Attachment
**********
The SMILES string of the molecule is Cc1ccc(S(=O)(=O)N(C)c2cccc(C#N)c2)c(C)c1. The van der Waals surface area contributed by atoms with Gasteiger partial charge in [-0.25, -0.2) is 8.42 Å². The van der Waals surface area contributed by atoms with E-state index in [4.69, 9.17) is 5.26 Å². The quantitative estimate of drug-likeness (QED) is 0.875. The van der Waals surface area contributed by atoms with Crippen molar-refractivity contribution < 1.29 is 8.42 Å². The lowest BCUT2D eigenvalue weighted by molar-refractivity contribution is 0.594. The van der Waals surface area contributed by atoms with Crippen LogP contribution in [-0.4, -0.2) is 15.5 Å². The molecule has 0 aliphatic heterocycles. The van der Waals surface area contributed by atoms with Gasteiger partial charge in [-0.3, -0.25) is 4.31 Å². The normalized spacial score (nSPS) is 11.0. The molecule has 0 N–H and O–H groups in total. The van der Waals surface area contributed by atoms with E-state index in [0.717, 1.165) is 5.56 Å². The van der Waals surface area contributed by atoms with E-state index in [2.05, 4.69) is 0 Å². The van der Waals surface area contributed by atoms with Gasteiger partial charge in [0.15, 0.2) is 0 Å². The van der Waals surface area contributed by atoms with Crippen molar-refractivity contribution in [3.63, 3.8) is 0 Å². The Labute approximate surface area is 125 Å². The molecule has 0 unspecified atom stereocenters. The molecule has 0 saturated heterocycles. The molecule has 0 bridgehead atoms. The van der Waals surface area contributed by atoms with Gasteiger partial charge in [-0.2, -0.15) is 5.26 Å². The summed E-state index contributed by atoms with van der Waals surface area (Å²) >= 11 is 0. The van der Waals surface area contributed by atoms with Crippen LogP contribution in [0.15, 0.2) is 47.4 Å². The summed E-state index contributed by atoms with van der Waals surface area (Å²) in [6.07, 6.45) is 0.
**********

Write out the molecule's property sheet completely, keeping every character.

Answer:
The SMILES string of the molecule is Cc1ccc(S(=O)(=O)N(C)c2cccc(C#N)c2)c(C)c1. The van der Waals surface area contributed by atoms with Gasteiger partial charge in [-0.25, -0.2) is 8.42 Å². The van der Waals surface area contributed by atoms with E-state index in [4.69, 9.17) is 5.26 Å². The quantitative estimate of drug-likeness (QED) is 0.875. The van der Waals surface area contributed by atoms with Crippen molar-refractivity contribution < 1.29 is 8.42 Å². The lowest BCUT2D eigenvalue weighted by molar-refractivity contribution is 0.594. The van der Waals surface area contributed by atoms with Crippen LogP contribution in [-0.4, -0.2) is 15.5 Å². The molecule has 0 aliphatic heterocycles. The van der Waals surface area contributed by atoms with Gasteiger partial charge in [-0.3, -0.25) is 4.31 Å². The normalized spacial score (nSPS) is 11.0. The molecule has 0 N–H and O–H groups in total. The van der Waals surface area contributed by atoms with E-state index in [0.717, 1.165) is 5.56 Å². The van der Waals surface area contributed by atoms with E-state index in [2.05, 4.69) is 0 Å². The van der Waals surface area contributed by atoms with Gasteiger partial charge in [0.15, 0.2) is 0 Å². The van der Waals surface area contributed by atoms with Crippen molar-refractivity contribution in [3.63, 3.8) is 0 Å². The Labute approximate surface area is 125 Å². The molecule has 0 unspecified atom stereocenters. The molecule has 0 saturated heterocycles. The molecule has 0 bridgehead atoms. The van der Waals surface area contributed by atoms with Gasteiger partial charge in [-0.2, -0.15) is 5.26 Å². The summed E-state index contributed by atoms with van der Waals surface area (Å²) >= 11 is 0. The van der Waals surface area contributed by atoms with Crippen LogP contribution in [0.15, 0.2) is 47.4 Å². The summed E-state index contributed by atoms with van der Waals surface area (Å²) in [6.07, 6.45) is 0.